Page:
I don't know too many people who think Starbucks is alright. Most either really like it or really hate it. The title is somewhat deceiving but at least the disclaimer on the bottom of the cover and the brief on the back cover are honest.
The book was written by a Christian minister and professor of evangelism. Ultimately, it's goal revolves around religion and Christianity but along the way, Leonard Sweet offers through his passion for coffee and Starbucks insight into the corporate culture and philosophy of the company.
It was almost disturbing how much Starbucks was mentioned in the first four chapters, almost to the point of disturbing and leading me to a pet name for the author, "The Reverend Shill". Oddly, as chapter 5 really toned down the Starbucks mentions I began getting upset that there were so few references to the leader of lattes.
In the end, the book did provide some great points for a book discussion at church and I really enjoyed learning about Starbuck's philosophies. However, this is really something of a "self-help" book using Starbucks and their philosophies as a model for living our spiritual life.
This book quite franky is not for everyone. While it has its moments, I'd rather read a book specifically about Starbucks than one that uses that as a framework for a different purpose. While I did enjoy the book, I think what threw me most is that I kept wanting to separate the coffee talk from the rest and just read about the coffee talk in greater detail.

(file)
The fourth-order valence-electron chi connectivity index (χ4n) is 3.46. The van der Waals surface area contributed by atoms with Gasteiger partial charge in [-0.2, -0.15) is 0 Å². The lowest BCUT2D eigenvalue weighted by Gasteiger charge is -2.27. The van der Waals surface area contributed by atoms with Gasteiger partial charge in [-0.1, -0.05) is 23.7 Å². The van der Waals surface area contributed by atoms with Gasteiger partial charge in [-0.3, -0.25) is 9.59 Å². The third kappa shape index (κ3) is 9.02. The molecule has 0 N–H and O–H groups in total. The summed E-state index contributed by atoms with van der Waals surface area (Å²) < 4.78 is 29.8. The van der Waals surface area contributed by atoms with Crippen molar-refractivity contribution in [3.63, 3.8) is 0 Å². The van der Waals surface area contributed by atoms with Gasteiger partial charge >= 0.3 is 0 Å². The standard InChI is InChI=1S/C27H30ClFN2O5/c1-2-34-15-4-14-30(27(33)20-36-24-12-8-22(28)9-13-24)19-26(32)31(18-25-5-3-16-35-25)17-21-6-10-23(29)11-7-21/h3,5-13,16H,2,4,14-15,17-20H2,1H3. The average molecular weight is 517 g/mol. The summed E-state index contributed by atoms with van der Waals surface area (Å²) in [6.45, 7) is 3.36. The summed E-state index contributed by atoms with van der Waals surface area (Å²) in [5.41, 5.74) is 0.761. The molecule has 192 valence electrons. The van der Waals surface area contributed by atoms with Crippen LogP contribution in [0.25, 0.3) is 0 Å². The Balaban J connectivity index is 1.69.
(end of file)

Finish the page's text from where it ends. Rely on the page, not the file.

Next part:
Added Saturday during a more coherent moment that when originally authored:
While I don't have a problem with books on spirituality or on books that like to use metaphorical references to pop-culture, in this particular case I did. I must admit there were several points that really were exceptional at geting one to stop and think. I don't want to give off the impression that there is nothing to be gained by reading this book because there can be. I do think it is important to be up front about who the author is and the context in which this book was written.